In this paper, we studied the spatial distribution and stress responses of resident Lactobacillus in various intestinal regions in order to clarify the ecological and functional properties of the microbes in mouse normal microflora. Lactobacillus reuteri and Lactobacillus intestinalis were identified as resident species by 16S rDNA analysis. Both lactobacilli were present in all regions of the intestinal tract (duodenum, jejunum+ileum, cecum and colon) at almost the same ratios based on colony shapes on LBS agar and the polymerase chain reaction-denaturing gradient gel electrophoresis (PCR-DGGE) profiles using a genus-specific primer pair. Survivability of L. reuteri against heat shock, acid and bile salt treatments was markedly higher than that of L. intestinalis. Furthermore, almost all isolates of L. reuteri obtained from all intestinal regions grew in MRS broth with 0.5% bile salts, while almost all of the isolates of L. intestinalis failed to grow in the broth with 0.1% bile salts. These results suggest that resident lactobacilli, L. reuteri and L. intestinalis, in mice are able to colonize all intestinal regions with different environmental conditions, regardless of their stress response potentials.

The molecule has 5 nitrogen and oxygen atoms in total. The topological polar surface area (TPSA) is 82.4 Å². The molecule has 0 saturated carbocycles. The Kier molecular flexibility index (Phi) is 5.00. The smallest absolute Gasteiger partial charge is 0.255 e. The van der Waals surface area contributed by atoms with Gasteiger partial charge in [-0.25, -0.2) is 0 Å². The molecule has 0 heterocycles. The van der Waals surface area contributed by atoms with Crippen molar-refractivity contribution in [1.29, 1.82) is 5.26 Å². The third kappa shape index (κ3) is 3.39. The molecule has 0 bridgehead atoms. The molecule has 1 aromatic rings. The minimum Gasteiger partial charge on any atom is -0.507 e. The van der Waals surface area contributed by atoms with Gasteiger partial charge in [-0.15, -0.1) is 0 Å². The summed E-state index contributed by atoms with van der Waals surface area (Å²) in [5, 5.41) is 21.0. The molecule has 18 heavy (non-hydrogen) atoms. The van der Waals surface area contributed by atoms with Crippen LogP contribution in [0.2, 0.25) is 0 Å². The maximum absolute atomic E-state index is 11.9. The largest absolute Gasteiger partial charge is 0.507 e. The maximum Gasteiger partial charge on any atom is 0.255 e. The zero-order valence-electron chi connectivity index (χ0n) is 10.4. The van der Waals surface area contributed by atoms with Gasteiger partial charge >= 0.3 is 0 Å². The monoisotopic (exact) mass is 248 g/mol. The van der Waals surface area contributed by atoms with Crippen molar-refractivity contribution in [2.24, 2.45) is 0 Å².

Two hundred and forty nine Campylobacter isolates were discriminated between C. jejuni and C. coli by the hippurate hydrolysis test, three PCR methods using C. jejuni or C. coli specific primer sets, and the macrolide and quinolone line probe assay (MQ-LiPA). The results among the five methods were in agreement for all strains except for six strains, which were specified as C. coli by the hippurate hydrolysis test but as C. jejuni by the other methods. The data of 16S rDNA sequences in two out of these six strains, confirmed the strains were C. jejuni. These results suggest that MQ-LiPA is an effective method and can replace the hippurate hydrolysis test as other PCR methods.
In the present study, binding of bovine lactoferrin to bifidobacteria was demonstrated. This is the first report showing the binding of bovine lactoferrin to Bifidobactesrium spp. under a transmission electronic microscope using biotinylated bovine lactoferrin and gold-conjugated streptavidin. In addition, we confirmed that bovine lactoferrin-binding protein exists on the surface of bifidobacteria.